Potatoes, Sweeet!

While I don’t think it is a “new” trend, sweet potatoes are becoming used and seen more than just from Thanksgiving and Christmas. In some restaurants I can order sweet potato fries or a baked sweet potato over “regular” fries or a baked Russet potato. At Costco I even saw sweet potato fries in the frozen food section. 

Is this healthier than the "white" potato?

While sweet potato fries are really good, are they healthier than so-called regular fries? And are white potatoes really as bad as people make them out? Here are the facts about sweet potatoes and white potatoes. 


Sweet potatoes are great sources of beta-carotene, providing us with our vitamin A for the day. They also have vitamin C, 540 mg potassium, 3.8 g of fiber , 2.3 g of protein and no fat all for a total of about 100 calories in a medium-sized potato (about the size of a computer mouse). 

Now, Julienne and fry them and the great nutritional profile changes: calories go from “low” or “no” to “uh-oh.” The equivalent potato now cut up into fries becomes 190 calories, from added 9 grams of fat, and high in sodium (which is before had very little). 

Sweet potato casserole, sweet potato pie, and other sweet potato treats have added sugar, milk, eggs, and other ingredients depending on the recipe. These other ingredients turn the sweet potato super-food into a calorie laden side dish. 

A basic baked sweet potato or mashed sweet potatoes (Ore-Ida carries sweet potato variety in their Steam-n’-Mash line) are a healthy side dish to meals year round. 



Most people refer to Russets as white potatoes and this highly nutritious food is often shunned because of its “high sugar content.” These potatoes have a great nutritional profile as well. Contrary to popular belief it is not equal to eating sugar – it actually has only 2 g of sugar.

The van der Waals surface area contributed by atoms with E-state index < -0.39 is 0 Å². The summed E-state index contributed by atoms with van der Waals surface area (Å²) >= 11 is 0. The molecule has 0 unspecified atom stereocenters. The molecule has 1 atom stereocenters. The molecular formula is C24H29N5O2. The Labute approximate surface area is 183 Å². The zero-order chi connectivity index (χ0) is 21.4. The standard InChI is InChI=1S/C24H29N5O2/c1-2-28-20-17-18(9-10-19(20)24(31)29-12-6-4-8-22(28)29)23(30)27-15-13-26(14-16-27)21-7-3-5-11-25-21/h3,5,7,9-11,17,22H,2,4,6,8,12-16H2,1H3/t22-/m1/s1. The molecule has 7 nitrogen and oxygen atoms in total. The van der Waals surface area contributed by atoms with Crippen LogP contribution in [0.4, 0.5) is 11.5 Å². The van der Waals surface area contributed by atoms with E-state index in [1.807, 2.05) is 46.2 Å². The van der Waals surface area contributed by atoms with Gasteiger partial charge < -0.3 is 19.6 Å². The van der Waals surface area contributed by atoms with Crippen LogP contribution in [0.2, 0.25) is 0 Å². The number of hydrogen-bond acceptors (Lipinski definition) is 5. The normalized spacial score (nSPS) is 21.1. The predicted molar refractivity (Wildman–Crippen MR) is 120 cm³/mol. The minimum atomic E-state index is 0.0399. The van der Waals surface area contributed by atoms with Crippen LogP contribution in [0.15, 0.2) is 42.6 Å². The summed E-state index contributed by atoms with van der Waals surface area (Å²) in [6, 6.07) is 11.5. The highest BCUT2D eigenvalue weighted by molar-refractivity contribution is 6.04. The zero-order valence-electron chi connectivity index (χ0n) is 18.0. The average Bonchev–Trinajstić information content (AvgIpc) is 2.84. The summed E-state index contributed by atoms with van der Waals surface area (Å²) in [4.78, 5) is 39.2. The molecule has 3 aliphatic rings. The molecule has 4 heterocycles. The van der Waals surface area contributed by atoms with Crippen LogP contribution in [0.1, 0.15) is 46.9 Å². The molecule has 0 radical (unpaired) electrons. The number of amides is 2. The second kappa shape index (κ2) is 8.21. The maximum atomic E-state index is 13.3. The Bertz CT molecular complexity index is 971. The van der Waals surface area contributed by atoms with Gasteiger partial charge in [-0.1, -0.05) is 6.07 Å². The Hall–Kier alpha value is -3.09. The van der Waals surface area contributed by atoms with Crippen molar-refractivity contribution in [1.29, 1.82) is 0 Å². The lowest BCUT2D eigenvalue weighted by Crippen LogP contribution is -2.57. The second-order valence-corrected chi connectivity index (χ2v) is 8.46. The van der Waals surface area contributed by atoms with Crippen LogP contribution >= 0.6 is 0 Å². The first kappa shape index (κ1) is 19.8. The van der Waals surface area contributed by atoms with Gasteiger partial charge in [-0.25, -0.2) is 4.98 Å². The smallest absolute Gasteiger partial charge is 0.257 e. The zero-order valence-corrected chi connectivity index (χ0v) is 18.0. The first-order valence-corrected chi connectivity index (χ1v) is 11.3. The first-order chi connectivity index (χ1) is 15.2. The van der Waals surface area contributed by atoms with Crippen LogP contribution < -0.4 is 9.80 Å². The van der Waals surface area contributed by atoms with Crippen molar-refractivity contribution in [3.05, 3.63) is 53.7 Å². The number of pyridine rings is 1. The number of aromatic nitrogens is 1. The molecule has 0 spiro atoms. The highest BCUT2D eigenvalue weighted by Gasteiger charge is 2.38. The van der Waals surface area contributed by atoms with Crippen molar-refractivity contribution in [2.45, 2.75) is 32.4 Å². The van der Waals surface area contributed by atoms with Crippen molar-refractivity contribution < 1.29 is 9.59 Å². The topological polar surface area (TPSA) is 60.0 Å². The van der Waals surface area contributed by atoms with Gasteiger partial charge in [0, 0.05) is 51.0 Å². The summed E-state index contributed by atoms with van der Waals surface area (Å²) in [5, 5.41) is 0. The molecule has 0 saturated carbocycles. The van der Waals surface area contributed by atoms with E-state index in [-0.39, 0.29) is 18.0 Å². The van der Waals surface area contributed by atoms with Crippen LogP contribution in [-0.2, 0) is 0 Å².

One medium baked potato has 443 mg potassium, 1.7 g fiber, 2.2 g protein, and no fat in 100 calories. It also have about a third of our daily value of vitamin C. They have the benefit of beta-carotene that sweet potatoes do, but is has twice the iron of sweet potatoes.    

However, the benefits of potatoes go out the window when we convert these nutritional powerhouses into chips, fries and mountains of fat as mashed potatoes with butter and milk (and sometimes cheese). Now quit doing that and have a nearly naked potato for a change.    

Bottom line is to keep potatoes in their original form as much as possible. Bake them, steam them, grill them, definitely cook them. Once cooked, keep the preparation simple with as few ingredients as possible.    

Want recipes? Sweet Potatoes at AllRecipes.com and Roasted Potato at Allrecipes.com    

Disclosure: Ore-Ida doesn’t pay me or even give me free product (though they should) to mention them; I just love the product, especially the sweet potatoes.

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